Following the attack on the General National Congress building when its members were having a session has once again highlights the insecurity in the country. Attention turned towards the GNC when its mandate expired in February but it members decided to extend it till November. Armed men stormed the building setting several vehicles and offices on fire.
6 members of the legislative body were injured.
After the incident, President Nuri Abu Sahmein of the GNC addressed the country in a televised message reminding them they remain steadfast to “the path of the February 17th revolution” and “the democratic process.” He described the attack on the parliament which left one person dead as a “flagrant aggression on the seat of legitimate sovereignty.” As part of signs highlighting the government’s weakness in handling the affairs of the state, Sahmein called on the former rebel fighters to protect the capital and state institutions.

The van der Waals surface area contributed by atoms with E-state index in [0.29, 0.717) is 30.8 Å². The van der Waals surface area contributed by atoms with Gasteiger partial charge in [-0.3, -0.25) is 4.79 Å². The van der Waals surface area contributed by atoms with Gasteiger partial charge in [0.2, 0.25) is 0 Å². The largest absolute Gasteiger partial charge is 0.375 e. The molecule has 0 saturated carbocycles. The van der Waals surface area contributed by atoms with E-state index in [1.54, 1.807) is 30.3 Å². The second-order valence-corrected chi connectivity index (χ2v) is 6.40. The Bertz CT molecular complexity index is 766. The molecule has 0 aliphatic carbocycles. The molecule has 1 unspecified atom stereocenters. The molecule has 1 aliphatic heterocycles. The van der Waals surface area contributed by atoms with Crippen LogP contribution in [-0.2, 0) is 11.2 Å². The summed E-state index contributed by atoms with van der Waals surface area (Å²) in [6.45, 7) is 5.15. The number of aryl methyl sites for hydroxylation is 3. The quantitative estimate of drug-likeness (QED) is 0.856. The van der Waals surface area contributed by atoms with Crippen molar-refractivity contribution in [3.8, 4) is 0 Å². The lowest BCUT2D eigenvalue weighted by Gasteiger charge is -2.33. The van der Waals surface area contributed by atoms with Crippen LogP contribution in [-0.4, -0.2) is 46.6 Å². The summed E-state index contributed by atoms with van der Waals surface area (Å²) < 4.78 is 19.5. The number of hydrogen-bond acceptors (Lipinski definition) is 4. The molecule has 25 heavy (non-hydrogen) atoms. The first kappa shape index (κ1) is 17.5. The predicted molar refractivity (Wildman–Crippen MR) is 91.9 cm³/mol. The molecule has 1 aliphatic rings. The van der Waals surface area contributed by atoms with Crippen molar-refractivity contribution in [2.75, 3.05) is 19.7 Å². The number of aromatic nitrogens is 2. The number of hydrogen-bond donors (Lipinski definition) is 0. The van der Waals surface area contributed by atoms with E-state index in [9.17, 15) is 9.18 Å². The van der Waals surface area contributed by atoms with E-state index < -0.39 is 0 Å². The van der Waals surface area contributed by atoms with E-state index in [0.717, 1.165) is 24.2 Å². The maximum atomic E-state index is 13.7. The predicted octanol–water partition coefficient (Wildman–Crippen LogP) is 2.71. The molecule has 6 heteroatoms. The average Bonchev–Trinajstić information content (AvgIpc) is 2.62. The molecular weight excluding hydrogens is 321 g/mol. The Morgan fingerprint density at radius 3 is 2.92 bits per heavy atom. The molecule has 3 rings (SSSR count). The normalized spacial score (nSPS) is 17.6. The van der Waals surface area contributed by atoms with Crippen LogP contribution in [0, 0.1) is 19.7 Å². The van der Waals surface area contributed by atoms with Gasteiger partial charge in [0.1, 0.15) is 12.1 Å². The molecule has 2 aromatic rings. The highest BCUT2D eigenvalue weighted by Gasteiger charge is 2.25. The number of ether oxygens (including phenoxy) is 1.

Protesters, many of them angry at growing violence especially in the eastern part of the country, have demanded parliament to disband since its mandate expired last month. Hussein Al Ansari has stressed that they will continue their sessions in a hotel. Security will still remain to be a major concern since many political parties are heavily divided and strongly backed by different militia groups.
The United Nations mission in Libya strongly condemned the attack and implored the need to respect state institutions and reject violence.
Libya is expected to organize elections to end but a date is yet to be fixed. However, following the latest incident, Sheiman said they are working on a roadmap for the the handover of power “as quickly as possible” to an elected body. Further delay could lead to the outbreak of new tensions between different parties.